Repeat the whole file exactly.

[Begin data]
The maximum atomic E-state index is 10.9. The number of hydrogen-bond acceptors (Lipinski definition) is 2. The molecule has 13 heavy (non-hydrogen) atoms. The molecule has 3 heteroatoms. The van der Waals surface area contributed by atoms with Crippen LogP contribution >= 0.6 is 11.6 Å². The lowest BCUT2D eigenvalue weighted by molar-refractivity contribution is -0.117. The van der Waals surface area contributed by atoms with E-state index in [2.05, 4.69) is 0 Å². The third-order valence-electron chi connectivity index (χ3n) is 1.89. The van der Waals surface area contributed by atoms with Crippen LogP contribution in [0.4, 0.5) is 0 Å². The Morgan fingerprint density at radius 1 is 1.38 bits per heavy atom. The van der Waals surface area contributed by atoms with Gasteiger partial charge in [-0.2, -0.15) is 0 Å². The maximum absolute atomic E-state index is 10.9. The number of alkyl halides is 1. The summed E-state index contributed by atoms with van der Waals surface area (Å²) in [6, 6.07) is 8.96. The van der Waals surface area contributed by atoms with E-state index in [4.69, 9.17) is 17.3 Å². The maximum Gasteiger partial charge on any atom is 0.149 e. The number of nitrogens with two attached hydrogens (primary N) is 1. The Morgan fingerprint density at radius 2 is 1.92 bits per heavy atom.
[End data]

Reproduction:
The maximum atomic E-state index is 10.9. The number of hydrogen-bond acceptors (Lipinski definition) is 2. The molecule has 13 heavy (non-hydrogen) atoms. The molecule has 3 heteroatoms. The van der Waals surface area contributed by atoms with Crippen LogP contribution >= 0.6 is 11.6 Å². The lowest BCUT2D eigenvalue weighted by molar-refractivity contribution is -0.117. The van der Waals surface area contributed by atoms with E-state index in [2.05, 4.69) is 0 Å². The third-order valence-electron chi connectivity index (χ3n) is 1.89. The van der Waals surface area contributed by atoms with Crippen LogP contribution in [0.4, 0.5) is 0 Å². The Morgan fingerprint density at radius 1 is 1.38 bits per heavy atom. The van der Waals surface area contributed by atoms with Gasteiger partial charge in [-0.2, -0.15) is 0 Å². The maximum absolute atomic E-state index is 10.9. The number of alkyl halides is 1. The summed E-state index contributed by atoms with van der Waals surface area (Å²) in [6, 6.07) is 8.96. The van der Waals surface area contributed by atoms with E-state index in [4.69, 9.17) is 17.3 Å². The maximum Gasteiger partial charge on any atom is 0.149 e. The number of nitrogens with two attached hydrogens (primary N) is 1. The Morgan fingerprint density at radius 2 is 1.92 bits per heavy atom.